Thursday, June 16, 2016
Book Review: A Natural History of Dragons by Marie Brennan
Read on for my full review.
This was an interesting book about a young woman who wants to study dragons. Her character is decently well developed and the narrative style is interesting, but I felt the plot a bit shallow and the setting too similar to that of our own world. While it was certainly an enjoyable read, I'm not sold on it enough to consider the other books in the series quite yet.
The book is narrated as a memoir and it works very well in that fashion. It feels legit, even though it's completely made up. You follow the life of Isabella Camherst, the Lady Trent, as she grows up, gets married, and goes on an expedition to study dragons. The world is presented through her eyes, so you get a unique perspective that you normally don't get in other fantasy books that cycle between characters.
I felt a bit cheated by the narrative as Isabella hovers near the Mary Sue line. She's certainly not perfect or an author-insert, but too many things happen in her favor despite her circumstances. Growing up in a society that says women shouldn't be out learning about 'scary' things like dragons? No problem, her father is supportive and gets her the books she wants. Trying to find a husband? Not an issue, a surprise visit to some captive dragons with her brother leads to the perfect match. Want to go off and see dragons in the wild? No worries, her husband can be easily convinced to take her with him. The list goes on and on. She always seems to be at the right place at the right time and with the right ideas. On the one hand, she proves herself invaluable to the team, but on the other, you have to wonder how anything at all could get done without her. To be fair, this is her memoir so we are seeing everything from her perspective and it makes sense for her to emphasize her contributions.
The main character is naturally the one telling the story: the Lady Trent, or Isabella Camherst as she's known throughout the book. She is a strong woman very much interested in science and willing to put aside conventional Victorian norms to pursue that. In our day and age, a women like her would not (or at least, should not) be surprising, but the author makes it clear how ahead of her time she is. That's not to say she is perfect; she does make mistakes and while she may be progressive when it comes to a woman's place in the world, she is somewhat dismissive of her servants and the other cultures she encounters. Once you realize this she becomes a richer character and you can see how she struggles to accept her foreign servant.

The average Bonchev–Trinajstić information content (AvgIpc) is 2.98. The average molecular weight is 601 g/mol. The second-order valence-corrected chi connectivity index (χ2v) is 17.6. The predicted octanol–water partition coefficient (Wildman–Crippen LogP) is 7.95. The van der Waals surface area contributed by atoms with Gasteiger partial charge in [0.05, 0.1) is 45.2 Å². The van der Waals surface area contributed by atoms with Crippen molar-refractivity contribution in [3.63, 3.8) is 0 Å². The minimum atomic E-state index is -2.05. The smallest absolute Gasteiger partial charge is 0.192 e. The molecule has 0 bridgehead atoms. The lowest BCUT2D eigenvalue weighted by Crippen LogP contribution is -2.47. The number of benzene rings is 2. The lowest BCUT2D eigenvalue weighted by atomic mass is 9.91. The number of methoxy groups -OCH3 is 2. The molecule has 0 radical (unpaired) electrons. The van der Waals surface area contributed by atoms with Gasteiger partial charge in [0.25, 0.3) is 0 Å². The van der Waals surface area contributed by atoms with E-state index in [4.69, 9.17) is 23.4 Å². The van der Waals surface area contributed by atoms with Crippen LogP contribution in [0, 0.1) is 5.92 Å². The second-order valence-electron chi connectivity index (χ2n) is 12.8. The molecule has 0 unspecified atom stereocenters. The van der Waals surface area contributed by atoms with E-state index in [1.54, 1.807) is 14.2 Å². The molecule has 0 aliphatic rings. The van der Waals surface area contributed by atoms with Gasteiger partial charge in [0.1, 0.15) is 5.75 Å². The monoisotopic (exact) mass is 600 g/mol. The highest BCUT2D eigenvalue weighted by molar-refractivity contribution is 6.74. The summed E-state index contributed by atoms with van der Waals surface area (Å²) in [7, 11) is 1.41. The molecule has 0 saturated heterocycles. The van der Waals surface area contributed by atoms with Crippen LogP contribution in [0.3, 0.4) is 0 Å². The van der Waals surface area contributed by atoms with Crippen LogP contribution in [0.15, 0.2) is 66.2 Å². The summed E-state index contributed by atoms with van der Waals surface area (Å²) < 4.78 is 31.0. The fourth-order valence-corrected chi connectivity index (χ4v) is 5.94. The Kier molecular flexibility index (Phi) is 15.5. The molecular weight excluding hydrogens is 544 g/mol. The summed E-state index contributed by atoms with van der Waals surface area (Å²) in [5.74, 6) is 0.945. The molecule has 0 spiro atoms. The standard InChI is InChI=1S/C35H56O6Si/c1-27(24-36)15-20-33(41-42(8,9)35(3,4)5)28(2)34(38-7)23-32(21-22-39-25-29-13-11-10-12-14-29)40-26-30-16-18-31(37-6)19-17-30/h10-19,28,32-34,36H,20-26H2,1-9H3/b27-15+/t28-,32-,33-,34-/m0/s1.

Setting / World Building
This book is set in a fictional world with country names like Scirland, Vystrana, Eiverheim, and others. It's easy to see the similarities between this world and our own set in Victorian times. In fact, other than place names, it feels just like our world... except for the dragons.
As the title suggests, this is a book has dragons. To be fair, there aren't that many of them as the story revolves more around Isabella. But given her interest in them, you get to see a few varieties and see how she approaches them with an analytical mind. The main ones presented are the rock-wyrms since they are native to the region the characters visit in their expedition. There are still many mysteries regarding the dragons, but this book serves as an introduction to them as a field of study, promising future works will delve more into them.
Overall, this was an interesting first book on the life and adventures of Isabella. I found the memoir narrative style engaging, but didn't enjoy much the actual plot. The setting was promising, but not as magical as I expected coming in. I am curious as to how she gets the name "Lady Trent", but not so much that I would immediately dig into the rest of the series. I'm a bit disappointed I didn't like this more, but maybe I overhyped it by having heard good things on it before. Or maybe I'm just not into Victorian era novels?